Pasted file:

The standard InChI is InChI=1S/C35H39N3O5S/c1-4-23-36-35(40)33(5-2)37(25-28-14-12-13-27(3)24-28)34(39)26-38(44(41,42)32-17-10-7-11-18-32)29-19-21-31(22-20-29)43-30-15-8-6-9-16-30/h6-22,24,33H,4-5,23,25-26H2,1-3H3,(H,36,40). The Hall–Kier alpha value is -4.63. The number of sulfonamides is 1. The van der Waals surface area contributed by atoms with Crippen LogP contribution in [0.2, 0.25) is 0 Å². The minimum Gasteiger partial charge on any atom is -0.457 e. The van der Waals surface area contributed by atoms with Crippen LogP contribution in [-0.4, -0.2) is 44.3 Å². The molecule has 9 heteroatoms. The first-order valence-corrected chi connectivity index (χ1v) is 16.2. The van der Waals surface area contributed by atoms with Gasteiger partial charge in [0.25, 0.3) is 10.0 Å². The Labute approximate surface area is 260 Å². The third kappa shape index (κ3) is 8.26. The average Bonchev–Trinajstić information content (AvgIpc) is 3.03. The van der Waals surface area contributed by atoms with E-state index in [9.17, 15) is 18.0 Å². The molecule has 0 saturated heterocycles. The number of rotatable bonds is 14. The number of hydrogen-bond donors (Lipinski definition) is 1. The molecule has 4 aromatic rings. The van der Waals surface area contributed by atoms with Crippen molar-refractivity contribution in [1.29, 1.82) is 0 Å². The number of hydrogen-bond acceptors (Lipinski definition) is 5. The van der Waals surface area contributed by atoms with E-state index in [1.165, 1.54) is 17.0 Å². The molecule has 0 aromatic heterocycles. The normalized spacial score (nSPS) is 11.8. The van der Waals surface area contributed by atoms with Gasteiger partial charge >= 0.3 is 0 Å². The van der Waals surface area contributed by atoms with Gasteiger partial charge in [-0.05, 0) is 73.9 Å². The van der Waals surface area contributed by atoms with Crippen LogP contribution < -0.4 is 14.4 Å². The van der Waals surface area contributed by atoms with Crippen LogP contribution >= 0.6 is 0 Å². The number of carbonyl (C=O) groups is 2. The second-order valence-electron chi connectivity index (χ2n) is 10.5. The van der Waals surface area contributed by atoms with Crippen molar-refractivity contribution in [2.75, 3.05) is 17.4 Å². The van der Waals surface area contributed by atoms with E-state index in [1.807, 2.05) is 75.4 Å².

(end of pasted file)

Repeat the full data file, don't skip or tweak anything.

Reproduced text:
The standard InChI is InChI=1S/C35H39N3O5S/c1-4-23-36-35(40)33(5-2)37(25-28-14-12-13-27(3)24-28)34(39)26-38(44(41,42)32-17-10-7-11-18-32)29-19-21-31(22-20-29)43-30-15-8-6-9-16-30/h6-22,24,33H,4-5,23,25-26H2,1-3H3,(H,36,40). The Hall–Kier alpha value is -4.63. The number of sulfonamides is 1. The van der Waals surface area contributed by atoms with Crippen LogP contribution in [0.2, 0.25) is 0 Å². The minimum Gasteiger partial charge on any atom is -0.457 e. The van der Waals surface area contributed by atoms with Crippen LogP contribution in [-0.4, -0.2) is 44.3 Å². The molecule has 9 heteroatoms. The first-order valence-corrected chi connectivity index (χ1v) is 16.2. The van der Waals surface area contributed by atoms with Gasteiger partial charge in [0.25, 0.3) is 10.0 Å². The Labute approximate surface area is 260 Å². The third kappa shape index (κ3) is 8.26. The average Bonchev–Trinajstić information content (AvgIpc) is 3.03. The van der Waals surface area contributed by atoms with E-state index in [9.17, 15) is 18.0 Å². The molecule has 0 saturated heterocycles. The number of rotatable bonds is 14. The number of hydrogen-bond donors (Lipinski definition) is 1. The molecule has 4 aromatic rings. The van der Waals surface area contributed by atoms with Crippen molar-refractivity contribution in [1.29, 1.82) is 0 Å². The number of hydrogen-bond acceptors (Lipinski definition) is 5. The van der Waals surface area contributed by atoms with E-state index in [1.165, 1.54) is 17.0 Å². The molecule has 0 aromatic heterocycles. The normalized spacial score (nSPS) is 11.8. The van der Waals surface area contributed by atoms with Gasteiger partial charge >= 0.3 is 0 Å². The van der Waals surface area contributed by atoms with Gasteiger partial charge in [-0.05, 0) is 73.9 Å². The van der Waals surface area contributed by atoms with Crippen LogP contribution < -0.4 is 14.4 Å². The van der Waals surface area contributed by atoms with Crippen LogP contribution >= 0.6 is 0 Å². The number of carbonyl (C=O) groups is 2. The second-order valence-electron chi connectivity index (χ2n) is 10.5. The van der Waals surface area contributed by atoms with Crippen molar-refractivity contribution in [2.75, 3.05) is 17.4 Å². The van der Waals surface area contributed by atoms with E-state index in [1.807, 2.05) is 75.4 Å².